The truth is that there is a murderous condition built into the temporary IRA ceasefire. The inherent threat is that unless the British government does whatever the IRA wishes, the bombing and the shooting will be resumed shortly after midnight on 8 April.
The gloss added by Gerry Adams, president of Sinn Fein, the political wing of the terrorist group, is that the limited 'peace initiative' was designed to provide the opportunity to 'break the stalemate in the peace process'. This deadlock is - so it is claimed by Mr Adams - 'sustained by the British Government's repeated refusal to provide clarification to Sinn Fein about the Downing Street Declaration and the processes envisaged in it'.
Mr Adams went on to explain that his demand was for 'direct dialogue' with the British government. And here, of course, is the rub. By direct dialogue, Mr Adams presumably means public dialogue and public dialogue means, in effect, recognition. If Mr Adams or his colleagues in the IRA merely want to make sure that they understood the small print of the Declaration, they could employ the private channels of communication with London which, the British Prime Minister insists, remain in place. Were these to prove to be clogged, the channels that run between Republican Belfast and Dublin could be utilised.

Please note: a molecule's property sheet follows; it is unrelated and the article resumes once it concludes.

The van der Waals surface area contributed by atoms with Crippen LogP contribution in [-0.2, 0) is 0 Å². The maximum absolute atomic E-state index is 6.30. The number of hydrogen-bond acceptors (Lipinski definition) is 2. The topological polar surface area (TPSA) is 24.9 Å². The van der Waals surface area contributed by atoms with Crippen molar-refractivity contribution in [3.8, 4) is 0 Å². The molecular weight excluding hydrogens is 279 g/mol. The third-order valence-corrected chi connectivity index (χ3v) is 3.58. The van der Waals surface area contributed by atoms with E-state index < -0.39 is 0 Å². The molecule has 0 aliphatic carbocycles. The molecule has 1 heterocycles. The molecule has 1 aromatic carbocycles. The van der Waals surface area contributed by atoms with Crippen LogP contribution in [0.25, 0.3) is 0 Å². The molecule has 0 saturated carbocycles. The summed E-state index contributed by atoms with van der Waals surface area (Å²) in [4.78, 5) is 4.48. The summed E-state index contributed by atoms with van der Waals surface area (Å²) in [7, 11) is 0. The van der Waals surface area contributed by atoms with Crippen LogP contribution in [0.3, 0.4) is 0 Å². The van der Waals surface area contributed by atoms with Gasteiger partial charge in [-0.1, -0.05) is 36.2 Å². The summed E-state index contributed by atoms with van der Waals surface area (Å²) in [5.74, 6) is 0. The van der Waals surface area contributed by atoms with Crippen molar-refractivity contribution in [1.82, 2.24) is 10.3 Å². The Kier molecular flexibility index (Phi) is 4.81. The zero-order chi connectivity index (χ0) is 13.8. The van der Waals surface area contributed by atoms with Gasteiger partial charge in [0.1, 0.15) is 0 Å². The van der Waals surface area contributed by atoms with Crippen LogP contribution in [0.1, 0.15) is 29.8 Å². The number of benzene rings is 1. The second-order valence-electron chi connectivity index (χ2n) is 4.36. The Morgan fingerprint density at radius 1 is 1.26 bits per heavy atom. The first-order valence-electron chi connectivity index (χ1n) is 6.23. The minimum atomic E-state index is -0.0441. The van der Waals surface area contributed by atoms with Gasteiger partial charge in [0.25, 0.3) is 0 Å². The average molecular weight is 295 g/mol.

In short, if Sinn Fein and the IRA are seeking nothing more than quiet clarification of the small print in the Declaration - and not a public relations coup - there should be no difficulty in accommodating them. John Hume, the leader of the Social Democratic and Labour Party, who has the ability to move between Number 10, the Irish Prime Minister's office and Mr Adams's home, could surely oblige.
Last month Dick Spring, the Irish Foreign Minister, indicated that a ceasefire - something short of a publicly stated and permanent cessation of hostilities - would produce at least a slight thaw in Dublin's attitude. Such a position was understandable, given the Irish perception that Mr Adams wants to make peace but has yet to persuade enough of the IRA's leadership to support his efforts. But regrettably, it left the dangerous perception that Dublin was softer on Sinn Fein that was London and encouraged the belief that a wedge might be driven between the two governments.
This week, Dublin has joined London in condemning the IRA's cynicism. Both capitals should continue to insist that there can be 'no negotiations without peace'. The aim must be to ensure that the initiative remains with the legitimate governments of Ireland and the United Kingdom.Reuse content